Coffs Harbour - Time to do it again!

Well, I take my annual pilgrimage to what is some of the best diving in Australia (not because of the diving JUST but because of the fantastic dive operator). Mike Davey and his crew from Jetty Dive run a great operation in Coffs Harbour, NSW. I ventured up this year with my son Fletcher ( the next Jacques Costeau) and my regular dive buddies Andrew, Amber and Troy.

I promised sharks, turtles, eels, giant cuttles, masses of fish, pelagic, whales and good times and we weren't disappointed. On arrival I walked into the shop and people I had not seen for 12 months remembered me - not sure if this is good or bad. I said: "We are here for 9 days we are in your hands - dive us out!"
Mike rose to the challenge and provided some great times and fantastic dive sites - sorry Mike you can't claim the 21 degree water temp, 20m plus visibility as your doing!

Firstly the team were there to dive and get their PADI Shark Specialty (I got mine last year) and Troy and Amber the lesser experienced divers (only joking) were there to put another specialty towards there ultimate aim to be PADI Master Scuba Divers like Andrew and myself. What amazes me about divers is we have such a wide variety of diving interests:
Andrew's passion is photography - on a regular dive he will take 300 shots - of fish and slug things! -
Amber well her passion is fish - she even sent a text to a friend on this trip saying: "I am considering a career change to become a fish!"
Fletcher his passion is diving: wrecks, scallops,. fish holes, buckets of water - he will dive in anything. Told me on this trip: "At end of Year 12 I'm off to Thailand for 6 months to Dive Master then back to James Cook University to do Marine Biology and then work on the GBR Marine Park - talk about focussed and planned! - frightening thing is it will be that way!
Troy - his passion is slugs! yes, those slimy little sea snail things. On this trip on one dive he was so fascinated on one and taking its photo he failed to see the 3 m Grey Nurse swim over his shoulder! Must be great on rainy days at his house with him following snail trails around the garden!
Me well my passion is diving - all sorts and female divers (but don't tell anyone).

For all trips it is important that you actually learn something, so Andrew with his photo capabilities was able to categorise some new nudibranchs. I have attached the details to share with other readers. Have fun. Ric

Coffs Harbour Slug Search Expedition

Opisthobranch of the Week! - New samples - June 2005

From what we can ascertain of these nudibranchs to date - we await full categorisation and additional research:
Lady Lungguss are hermaphrodites, which means that they possess both male and female sex organs at the same time. This strategy increases the probability of finding a mate, since every mature individual of the same species is a potential partner (self-fertilization is very rare).

After mating, Lady Lungguss lay their egg masses either on or near the organism on which they feed. These egg masses vary in shape, size and colour depending on species. Some sea slugs lay single coils of eggs, while others are in the shape of a thick ribbon wound into a spiral. The egg masses are often white, but they can also be red, pink, orange or any other colour depending on the species. Egg development can take between 5 and 50 days, and is strongly influenced by temperature. Warmer waters generally result in a shorter embryonic period.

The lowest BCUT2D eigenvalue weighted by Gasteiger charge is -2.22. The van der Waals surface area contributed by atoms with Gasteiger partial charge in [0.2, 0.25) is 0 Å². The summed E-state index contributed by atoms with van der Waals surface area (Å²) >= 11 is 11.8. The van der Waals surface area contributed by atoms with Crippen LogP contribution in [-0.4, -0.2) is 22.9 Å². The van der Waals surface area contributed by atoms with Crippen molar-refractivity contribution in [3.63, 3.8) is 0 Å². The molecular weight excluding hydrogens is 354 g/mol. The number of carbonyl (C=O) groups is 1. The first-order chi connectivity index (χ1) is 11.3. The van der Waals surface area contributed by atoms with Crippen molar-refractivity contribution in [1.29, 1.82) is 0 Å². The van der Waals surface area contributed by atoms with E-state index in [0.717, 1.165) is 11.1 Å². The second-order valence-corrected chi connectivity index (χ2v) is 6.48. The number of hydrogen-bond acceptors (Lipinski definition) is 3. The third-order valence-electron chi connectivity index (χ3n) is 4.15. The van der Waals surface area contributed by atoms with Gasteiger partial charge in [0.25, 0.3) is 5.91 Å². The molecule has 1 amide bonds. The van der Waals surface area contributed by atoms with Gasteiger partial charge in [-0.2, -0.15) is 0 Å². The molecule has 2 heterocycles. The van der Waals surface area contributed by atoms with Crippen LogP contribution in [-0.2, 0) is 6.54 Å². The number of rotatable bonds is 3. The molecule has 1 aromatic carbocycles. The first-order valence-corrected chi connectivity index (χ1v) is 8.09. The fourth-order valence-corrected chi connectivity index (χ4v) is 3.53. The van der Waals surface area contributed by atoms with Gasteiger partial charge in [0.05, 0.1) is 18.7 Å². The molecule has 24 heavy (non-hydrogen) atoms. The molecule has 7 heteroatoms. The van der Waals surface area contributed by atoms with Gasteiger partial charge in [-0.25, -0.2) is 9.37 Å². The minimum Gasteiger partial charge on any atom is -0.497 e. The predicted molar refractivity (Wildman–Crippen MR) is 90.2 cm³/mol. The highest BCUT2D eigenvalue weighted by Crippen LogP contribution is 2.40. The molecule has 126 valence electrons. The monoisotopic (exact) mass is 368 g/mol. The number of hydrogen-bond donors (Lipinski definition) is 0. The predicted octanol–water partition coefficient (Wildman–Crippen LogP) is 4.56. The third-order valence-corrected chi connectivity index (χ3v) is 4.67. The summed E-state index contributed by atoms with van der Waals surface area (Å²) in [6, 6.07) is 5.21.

Usually the eggs develop first into a larval form called a 'veliger', which drifts in the ocean currents as plankton. Specific environmental conditions trigger the larvae to settle and metamorphose into the adult form. This larval dispersal is important in the successful exploitation of new areas, since adult Lady Lungguss move very slowly and cannot travel long distances.

Since Doctorus Sluggg has lost its protective shells, they require alternative means of defense. The bright colouration seen in many species is believed to warn potential predators that the nudibranchs contain distasteful or even toxic compounds.

Many of the dorid nudibranchs (Suborder Doridacea) are strongly scented, which is thought to be a chemical anti-predator warning.

Many sea slugs feed on sea anemones and hydroids (Phylum Cnidaria), which contain stinging cells called nematocysts. The nudibranchs are able to block the discharge of these nematocysts during digestion, and they are then passed to special storage sacs in the cerata. The adopted stinging cells form part of a defensive mechanism against any predators that attempt to prey on the nudibranchs.

Some nudibranchs can also swim short distances when disturbed by predators - they contract their body muscles and undulate through the water while flapping their mantel.

Some nudibranchs in tropical waters feed on corals (Phylum Cnidaria), which contain photosynthetic single-celled algal symbionts called zooxanthellae. These nudibranchs are able to remove the algae intact from the coral's tissues and store them in their cerata, where the algae photosynthesize and provide the host nudibranch with a continuous supply of manufactured sugars.

Beachwalkers can search for nudibranchs in tidal pools at low tide - try looking under loose rocks or near animals that they are known to feed on (e.g. sponges and bryozoans). One of the best ways to locate nudibranchs is by spotting their egg masses, which are usually quite visible - the parents are likely nearby! If you are lucky enough to find nudibranchs in tide pools or while diving. Please do not attempt to pick-up or touch them. These creatures are very soft and easily damaged, and you may hurt them inadvertently.

References :

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